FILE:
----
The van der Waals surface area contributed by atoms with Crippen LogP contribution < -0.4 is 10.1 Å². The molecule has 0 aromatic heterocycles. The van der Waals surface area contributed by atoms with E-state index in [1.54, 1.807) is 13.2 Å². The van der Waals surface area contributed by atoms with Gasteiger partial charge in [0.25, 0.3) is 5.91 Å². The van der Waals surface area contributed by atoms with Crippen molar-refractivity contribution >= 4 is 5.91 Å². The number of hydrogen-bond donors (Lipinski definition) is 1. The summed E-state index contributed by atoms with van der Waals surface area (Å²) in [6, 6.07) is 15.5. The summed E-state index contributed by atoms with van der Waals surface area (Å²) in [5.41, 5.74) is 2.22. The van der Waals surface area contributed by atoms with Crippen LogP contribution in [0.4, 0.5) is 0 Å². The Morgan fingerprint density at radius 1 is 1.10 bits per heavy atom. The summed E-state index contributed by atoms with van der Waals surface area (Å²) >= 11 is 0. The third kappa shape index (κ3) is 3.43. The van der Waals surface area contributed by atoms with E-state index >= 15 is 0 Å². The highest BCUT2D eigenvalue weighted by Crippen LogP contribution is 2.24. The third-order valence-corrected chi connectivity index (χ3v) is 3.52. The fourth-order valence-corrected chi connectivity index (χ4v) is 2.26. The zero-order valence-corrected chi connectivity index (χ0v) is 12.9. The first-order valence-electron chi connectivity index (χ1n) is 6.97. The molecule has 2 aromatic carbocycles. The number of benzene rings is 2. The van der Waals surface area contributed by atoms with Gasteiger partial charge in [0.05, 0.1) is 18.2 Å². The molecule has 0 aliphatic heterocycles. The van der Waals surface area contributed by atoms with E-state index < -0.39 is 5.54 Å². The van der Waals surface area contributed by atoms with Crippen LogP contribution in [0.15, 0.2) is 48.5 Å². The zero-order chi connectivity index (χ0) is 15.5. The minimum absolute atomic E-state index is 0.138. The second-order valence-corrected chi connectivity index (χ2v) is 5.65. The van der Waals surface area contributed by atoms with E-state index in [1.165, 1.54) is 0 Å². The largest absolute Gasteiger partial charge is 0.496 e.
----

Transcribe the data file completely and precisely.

The van der Waals surface area contributed by atoms with Crippen LogP contribution < -0.4 is 10.1 Å². The molecule has 0 aromatic heterocycles. The van der Waals surface area contributed by atoms with E-state index in [1.54, 1.807) is 13.2 Å². The van der Waals surface area contributed by atoms with Gasteiger partial charge in [0.25, 0.3) is 5.91 Å². The van der Waals surface area contributed by atoms with Crippen molar-refractivity contribution >= 4 is 5.91 Å². The number of hydrogen-bond donors (Lipinski definition) is 1. The summed E-state index contributed by atoms with van der Waals surface area (Å²) in [6, 6.07) is 15.5. The summed E-state index contributed by atoms with van der Waals surface area (Å²) in [5.41, 5.74) is 2.22. The van der Waals surface area contributed by atoms with Crippen LogP contribution in [0.4, 0.5) is 0 Å². The Morgan fingerprint density at radius 1 is 1.10 bits per heavy atom. The summed E-state index contributed by atoms with van der Waals surface area (Å²) >= 11 is 0. The third kappa shape index (κ3) is 3.43. The van der Waals surface area contributed by atoms with E-state index >= 15 is 0 Å². The highest BCUT2D eigenvalue weighted by Crippen LogP contribution is 2.24. The third-order valence-corrected chi connectivity index (χ3v) is 3.52. The fourth-order valence-corrected chi connectivity index (χ4v) is 2.26. The zero-order valence-corrected chi connectivity index (χ0v) is 12.9. The first-order valence-electron chi connectivity index (χ1n) is 6.97. The molecule has 2 aromatic carbocycles. The number of benzene rings is 2. The van der Waals surface area contributed by atoms with Gasteiger partial charge in [0.05, 0.1) is 18.2 Å². The molecule has 0 aliphatic heterocycles. The van der Waals surface area contributed by atoms with E-state index < -0.39 is 5.54 Å². The van der Waals surface area contributed by atoms with Crippen LogP contribution in [0.15, 0.2) is 48.5 Å². The zero-order chi connectivity index (χ0) is 15.5. The minimum absolute atomic E-state index is 0.138. The second-order valence-corrected chi connectivity index (χ2v) is 5.65. The van der Waals surface area contributed by atoms with E-state index in [1.165, 1.54) is 0 Å². The largest absolute Gasteiger partial charge is 0.496 e.